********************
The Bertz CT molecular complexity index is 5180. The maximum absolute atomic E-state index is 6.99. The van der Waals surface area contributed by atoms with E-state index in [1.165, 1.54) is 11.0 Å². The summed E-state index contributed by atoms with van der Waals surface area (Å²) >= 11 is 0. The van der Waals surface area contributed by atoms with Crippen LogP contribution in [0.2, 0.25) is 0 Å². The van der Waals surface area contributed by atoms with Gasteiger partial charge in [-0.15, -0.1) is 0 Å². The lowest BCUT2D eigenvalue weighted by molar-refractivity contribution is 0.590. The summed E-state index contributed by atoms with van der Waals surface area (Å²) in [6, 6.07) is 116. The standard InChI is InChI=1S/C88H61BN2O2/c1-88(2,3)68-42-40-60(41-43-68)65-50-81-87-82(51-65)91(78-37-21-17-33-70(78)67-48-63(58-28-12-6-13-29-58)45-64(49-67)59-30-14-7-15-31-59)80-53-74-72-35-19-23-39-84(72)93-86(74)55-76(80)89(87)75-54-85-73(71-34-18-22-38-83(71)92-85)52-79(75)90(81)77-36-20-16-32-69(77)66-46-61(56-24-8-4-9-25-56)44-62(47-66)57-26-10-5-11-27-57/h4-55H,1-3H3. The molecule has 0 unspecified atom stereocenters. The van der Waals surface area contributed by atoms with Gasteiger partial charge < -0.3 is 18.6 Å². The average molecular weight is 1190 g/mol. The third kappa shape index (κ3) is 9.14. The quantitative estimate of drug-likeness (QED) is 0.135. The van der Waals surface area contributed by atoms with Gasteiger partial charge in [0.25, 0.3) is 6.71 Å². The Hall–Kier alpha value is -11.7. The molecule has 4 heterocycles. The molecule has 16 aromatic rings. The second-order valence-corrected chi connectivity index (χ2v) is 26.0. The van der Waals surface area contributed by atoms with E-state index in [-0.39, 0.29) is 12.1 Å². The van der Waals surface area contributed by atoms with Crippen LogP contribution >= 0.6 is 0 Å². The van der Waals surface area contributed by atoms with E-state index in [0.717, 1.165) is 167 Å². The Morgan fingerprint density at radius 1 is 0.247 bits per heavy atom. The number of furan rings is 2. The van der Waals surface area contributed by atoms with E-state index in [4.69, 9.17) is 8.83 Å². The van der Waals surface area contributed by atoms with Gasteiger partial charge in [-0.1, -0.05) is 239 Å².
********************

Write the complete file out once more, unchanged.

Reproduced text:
The Bertz CT molecular complexity index is 5180. The maximum absolute atomic E-state index is 6.99. The van der Waals surface area contributed by atoms with E-state index in [1.165, 1.54) is 11.0 Å². The summed E-state index contributed by atoms with van der Waals surface area (Å²) >= 11 is 0. The van der Waals surface area contributed by atoms with Crippen LogP contribution in [0.2, 0.25) is 0 Å². The van der Waals surface area contributed by atoms with Gasteiger partial charge in [-0.15, -0.1) is 0 Å². The lowest BCUT2D eigenvalue weighted by molar-refractivity contribution is 0.590. The summed E-state index contributed by atoms with van der Waals surface area (Å²) in [6, 6.07) is 116. The standard InChI is InChI=1S/C88H61BN2O2/c1-88(2,3)68-42-40-60(41-43-68)65-50-81-87-82(51-65)91(78-37-21-17-33-70(78)67-48-63(58-28-12-6-13-29-58)45-64(49-67)59-30-14-7-15-31-59)80-53-74-72-35-19-23-39-84(72)93-86(74)55-76(80)89(87)75-54-85-73(71-34-18-22-38-83(71)92-85)52-79(75)90(81)77-36-20-16-32-69(77)66-46-61(56-24-8-4-9-25-56)44-62(47-66)57-26-10-5-11-27-57/h4-55H,1-3H3. The molecule has 0 unspecified atom stereocenters. The van der Waals surface area contributed by atoms with Gasteiger partial charge < -0.3 is 18.6 Å². The average molecular weight is 1190 g/mol. The third kappa shape index (κ3) is 9.14. The quantitative estimate of drug-likeness (QED) is 0.135. The van der Waals surface area contributed by atoms with Gasteiger partial charge in [0.25, 0.3) is 6.71 Å². The Hall–Kier alpha value is -11.7. The molecule has 4 heterocycles. The molecule has 16 aromatic rings. The second-order valence-corrected chi connectivity index (χ2v) is 26.0. The van der Waals surface area contributed by atoms with E-state index in [-0.39, 0.29) is 12.1 Å². The van der Waals surface area contributed by atoms with Crippen LogP contribution >= 0.6 is 0 Å². The van der Waals surface area contributed by atoms with E-state index in [0.717, 1.165) is 167 Å². The Morgan fingerprint density at radius 1 is 0.247 bits per heavy atom. The number of furan rings is 2. The van der Waals surface area contributed by atoms with E-state index in [4.69, 9.17) is 8.83 Å². The van der Waals surface area contributed by atoms with Gasteiger partial charge in [-0.1, -0.05) is 239 Å².